Fire Stories

Fire stories from the national parks highlight events, incidents, and the like, associated with fire and fuels management, as well as fire education, technology, partnerships, and more. Stories highlight work related to Department of the Interior initiatives as well as local and regional initiatives.

Fire burning in pine understory

Lower Fire on September 9.

Lower Fire Managed Across Boundary as an Interagency Incident

Grand Canyon National Park
Cohesive Strategy—Response to Wildfire*

The lightning-caused Lower Fire was discovered in Grand Canyon National Park on August 19, 2011. The fire was located about 12 miles southeast of Grand Canyon Village, approximately 1½ miles south of Moran Point, ¾ mile southeast of Desert View Drive (also known as Highway 64), and ½ mile north and west of the park/forest boundary.

The fire was initally smoldering and creeping along the forest floor, and burning some heavier fuels like downed logs. It was moving slowly eastward through pine litter and needle cast in open ponderosa pine forest with some patches of pinyon-juniper. National Park Service (NPS) and US Forest Service (USFS) fire managers on the South Rim of the Grand Canyon evaluated the fire's potential growth and decided to cooperatively manage the Lower Fire for both resource and protection objectives within both Grand Canyon National Park and the Tusayan District of the Kaibab National Forest.

Map of fire area

Lower Fire map, September 9. Click for full-size map.

Resource objectives for the fire included returning fire to a fire-adapted ecosystem and recycling of forest nutrients in order to maintain forest health. Protection objectives for the fire included protection of sensitive cultural resources, Hull Cabin, and the Arizona Public Service (APS) power line corridor.

Firefighters initially monitored the fire's growth. Fire activity increased gradually over the next few days with the return of warmer, drier conditions. Fire behavior included low intensity surface fire with occasional individual and group tree torching.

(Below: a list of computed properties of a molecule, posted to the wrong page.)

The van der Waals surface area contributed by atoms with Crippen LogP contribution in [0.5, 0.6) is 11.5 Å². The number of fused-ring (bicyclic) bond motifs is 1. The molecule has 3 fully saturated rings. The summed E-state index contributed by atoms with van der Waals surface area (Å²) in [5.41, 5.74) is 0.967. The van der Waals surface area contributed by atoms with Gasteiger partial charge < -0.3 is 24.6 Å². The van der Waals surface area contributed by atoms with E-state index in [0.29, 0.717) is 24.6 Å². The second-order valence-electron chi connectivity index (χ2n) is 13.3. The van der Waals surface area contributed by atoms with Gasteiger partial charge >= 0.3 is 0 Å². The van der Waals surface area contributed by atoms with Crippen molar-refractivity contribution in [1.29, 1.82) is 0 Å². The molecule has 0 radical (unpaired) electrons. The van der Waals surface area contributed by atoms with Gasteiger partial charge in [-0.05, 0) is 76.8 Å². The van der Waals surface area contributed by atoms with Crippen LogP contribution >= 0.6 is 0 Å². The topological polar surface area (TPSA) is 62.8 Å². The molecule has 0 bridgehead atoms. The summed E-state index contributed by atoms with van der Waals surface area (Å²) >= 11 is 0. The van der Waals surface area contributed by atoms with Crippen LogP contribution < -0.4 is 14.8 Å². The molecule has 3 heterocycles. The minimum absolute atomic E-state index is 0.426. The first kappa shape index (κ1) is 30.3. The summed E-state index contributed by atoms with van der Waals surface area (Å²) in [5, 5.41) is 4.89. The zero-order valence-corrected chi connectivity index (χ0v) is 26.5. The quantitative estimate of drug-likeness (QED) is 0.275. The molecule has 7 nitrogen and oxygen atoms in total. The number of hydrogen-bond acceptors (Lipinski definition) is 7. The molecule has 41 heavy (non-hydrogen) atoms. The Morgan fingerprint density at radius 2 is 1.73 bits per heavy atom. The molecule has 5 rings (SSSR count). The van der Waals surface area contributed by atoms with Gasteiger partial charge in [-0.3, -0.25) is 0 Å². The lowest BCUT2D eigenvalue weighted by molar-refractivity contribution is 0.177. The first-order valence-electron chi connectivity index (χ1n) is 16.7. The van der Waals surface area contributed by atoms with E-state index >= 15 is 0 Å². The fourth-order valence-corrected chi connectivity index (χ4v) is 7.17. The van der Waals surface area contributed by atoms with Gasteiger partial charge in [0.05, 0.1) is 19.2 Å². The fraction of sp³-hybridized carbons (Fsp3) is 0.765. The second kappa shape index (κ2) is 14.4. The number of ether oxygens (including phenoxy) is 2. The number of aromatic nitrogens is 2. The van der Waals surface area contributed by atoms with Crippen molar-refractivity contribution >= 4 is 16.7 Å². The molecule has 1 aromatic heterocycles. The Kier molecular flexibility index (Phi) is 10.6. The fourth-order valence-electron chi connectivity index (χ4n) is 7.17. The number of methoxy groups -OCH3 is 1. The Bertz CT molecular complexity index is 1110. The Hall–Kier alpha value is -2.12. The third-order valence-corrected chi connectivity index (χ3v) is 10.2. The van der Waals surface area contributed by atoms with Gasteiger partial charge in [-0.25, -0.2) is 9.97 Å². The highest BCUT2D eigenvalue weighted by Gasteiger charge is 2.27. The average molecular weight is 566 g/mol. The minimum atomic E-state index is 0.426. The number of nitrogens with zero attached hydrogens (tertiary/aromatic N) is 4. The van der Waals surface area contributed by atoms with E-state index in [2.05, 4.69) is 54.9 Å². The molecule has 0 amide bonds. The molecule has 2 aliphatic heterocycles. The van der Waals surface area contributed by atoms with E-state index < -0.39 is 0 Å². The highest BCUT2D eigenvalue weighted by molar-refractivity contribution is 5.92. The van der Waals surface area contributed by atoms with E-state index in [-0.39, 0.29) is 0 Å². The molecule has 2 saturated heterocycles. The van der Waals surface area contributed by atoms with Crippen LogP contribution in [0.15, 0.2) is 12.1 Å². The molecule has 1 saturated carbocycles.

At the same time fire managers surveyed and assessed cultural, historical, and heritage resources in the area. They then prepared resources near the fire perimeter, like the Hull Cabin, by creating defensible space around them or wrapping them with a fire-resistant aluminum material that reflects heat to help protect them in the event the fire burns around them.

On August 31, the fire progressed across the park/forest boundary. When conditions were favorable, firefighters implemented ignitions on National Forest lands to prevent fire spread outside of the planning area and to protect sensitive cultural resources. Fire behavior consisted of low intensity surface fire with occasional individual and group tree torching. The low intensity fire was ideal for meeting management objectives of returning fire to a fire-adapted ecosystem, improving wildlife habitat and recycling forest nutrients, while protecting sensitive cultural resources within the fire area.

Fire crews completed ignitions on National Forest lands within the Lower Fire planning area on September 8. As a result of these activities, the fire grew to 1,787 acres. Fire activity then moderated with an increase in moisture.

On October 12, following a warm drying trend throughout the region, an active flame front was observed on the northwest flank of the fire. Further scouting of the potential fire area indicated approximately 300 acres of consistent ponderosa fuels adjacent to the active portion of the fire and management staff moved to active monitoring of the fire. Ignitions were initiated on October 17 along a utility corridor north of the fire on National Park Service lands in order to protect APS power lines and water lines. The fire merged with the burnout the following day. The fire continued to move east and west in the widespread ponderosa litter over the next three weeks, exhibiting flanking and creeping behavior with limited occurrences of small tree torching in dog hair thickets.

No additional ignitions occurred after October 17 however fire crews continued to patrol the perimeter. Minimal perimeter growth occurred on National Park Service lands as the fuels continued to burn until repeated rain and snow extinguished all flames.

On November 9, westward progress of the Lower Fire stopped when it reached an area that had burned during the 2010 Buggeln Prescribed Fire. Fire spread to the east was halted by a transition from ponderosa to pinyon-juniper dominant areas and a lack of ground fuel. The fire was contained to the north and south by the ignitions that had been conducted along the APS utility and on the Kaibab National Forest. The fire was declared "out" on December 5.

The final size of the Lower Fire was approximaly 2,002 acres with an estimated 282 acres located within Grand Canyon National Park and the rest located on the Kaibab National Forest.

By working together to manage the Lower Fire rather than focusing on jurisdictional boundaries, NPS and USFS fire managers had a greater opportunity to manage fire across the landscape in order to meet forest health objectives. As a result, the Lower Fire played a positive role in maintaining and restoring the natural range of variability of the ecological community within the planning area. Additionally, crews were able to be proactive in protecting cultural resources and wildlife activity areas during the management of the fire.

Contact: Daniel Pearson, South Rim Assistant Fire Management Officer
Email: Daniel_Pearson@nps.gov
Phone: (928) 638-7934

*This story supports the Department of the Interior initiatives.